Feds to farm out more lease brokerage work under new $5M deal with CBRE

The local arm of brokerage firm CBRE has won another deal that will see the federal government farm out more of its real estate brokerage services to the private sector. 

Under the five-year contract, which will be worth as much as $5.2 million, the firm will be responsible for negotiating deals on office space of up to 53,000 square feet in size.

“Any time you have a chance to work with the largest occupier in the local market, that’s an exciting opportunity,” said Greg Clark, the vice-president and managing director of CBRE’s brokerage operations in the National Capital Region. “It’s as simple as that.”

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The new agreement is a significant expansion on the old deal in terms of its length, size and dollar value.

The previous deal, an 18-month pilot project that also included four six-month options, began in 2010 and was also awarded to CBRE. It allowed the firm to work only on deals of up to approximately 21,000 square feet.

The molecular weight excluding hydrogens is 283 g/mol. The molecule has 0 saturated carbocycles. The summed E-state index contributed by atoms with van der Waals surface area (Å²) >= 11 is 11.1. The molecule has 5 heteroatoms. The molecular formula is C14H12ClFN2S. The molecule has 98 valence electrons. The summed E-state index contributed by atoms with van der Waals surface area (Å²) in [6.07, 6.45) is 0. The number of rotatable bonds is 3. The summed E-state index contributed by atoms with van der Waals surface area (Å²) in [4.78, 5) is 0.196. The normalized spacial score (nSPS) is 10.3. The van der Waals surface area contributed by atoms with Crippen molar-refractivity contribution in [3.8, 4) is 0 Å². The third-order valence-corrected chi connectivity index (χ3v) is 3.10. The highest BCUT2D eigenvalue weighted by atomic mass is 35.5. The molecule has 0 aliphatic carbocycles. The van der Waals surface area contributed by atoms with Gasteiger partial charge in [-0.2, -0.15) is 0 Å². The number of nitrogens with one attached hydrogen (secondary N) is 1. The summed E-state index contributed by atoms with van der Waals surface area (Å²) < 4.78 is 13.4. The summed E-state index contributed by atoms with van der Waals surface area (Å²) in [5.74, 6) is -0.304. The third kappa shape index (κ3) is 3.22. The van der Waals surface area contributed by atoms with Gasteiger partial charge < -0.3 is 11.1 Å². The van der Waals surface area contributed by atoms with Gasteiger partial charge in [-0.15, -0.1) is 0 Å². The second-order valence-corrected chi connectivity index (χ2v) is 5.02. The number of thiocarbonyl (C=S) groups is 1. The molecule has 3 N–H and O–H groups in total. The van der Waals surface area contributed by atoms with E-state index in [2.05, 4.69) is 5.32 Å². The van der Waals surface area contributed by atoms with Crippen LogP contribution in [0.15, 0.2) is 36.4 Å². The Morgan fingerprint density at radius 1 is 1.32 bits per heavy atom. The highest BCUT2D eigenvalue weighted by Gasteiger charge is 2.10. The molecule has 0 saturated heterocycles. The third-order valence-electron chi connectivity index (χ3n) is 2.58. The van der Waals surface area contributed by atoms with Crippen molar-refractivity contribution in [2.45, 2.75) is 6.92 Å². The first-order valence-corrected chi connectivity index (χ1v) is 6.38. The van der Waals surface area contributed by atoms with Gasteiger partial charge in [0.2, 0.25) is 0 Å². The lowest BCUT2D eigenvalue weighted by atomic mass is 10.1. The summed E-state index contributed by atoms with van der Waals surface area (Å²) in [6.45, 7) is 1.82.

The commercial component has been increased to about 21,000 square feet from 11,000 square feet previously. The new deal also allows for CBRE to work on real estate deals on both sides of the Ottawa River, rather than just in Ottawa, which was the case under the previous deal.

Mr. Clark said the time spent working on the pilot project convinced him it would be something on which his firm wanted to expand.

“It was an extremely good experience,” he said. “We had a very good working relationship, a very good partnership and (we have) no reason to believe it won’t be the same this time.”

Pierre-Alain Bujold, a spokesperson for Public Works and Government Services Canada, did not say how much office space the government anticipated using CBRE for. All he would say is that “the contract is on an as-required basis.”

Mr. Clark said questions about what the expanded relationship with a tenant as large as the federal government will do to CBRE’s ability to represent landlords don’t concern him.

The firm already represents both landlords and tenants, he said, and has “appropriate oversight” in place to help offset those competing interests.

“It’s no different than any other tenant,” he said. “There are conflicts that are inherent in the commercial real estate business and there are standard protocols in place to manage those conflicts.”

He added that “by and large” CBRE doesn’t represent all that many landlords in Ottawa anyway.

The new deal also allows for three one-year options to “extend the contract on the same terms and conditions,” said Mr. Bujold.

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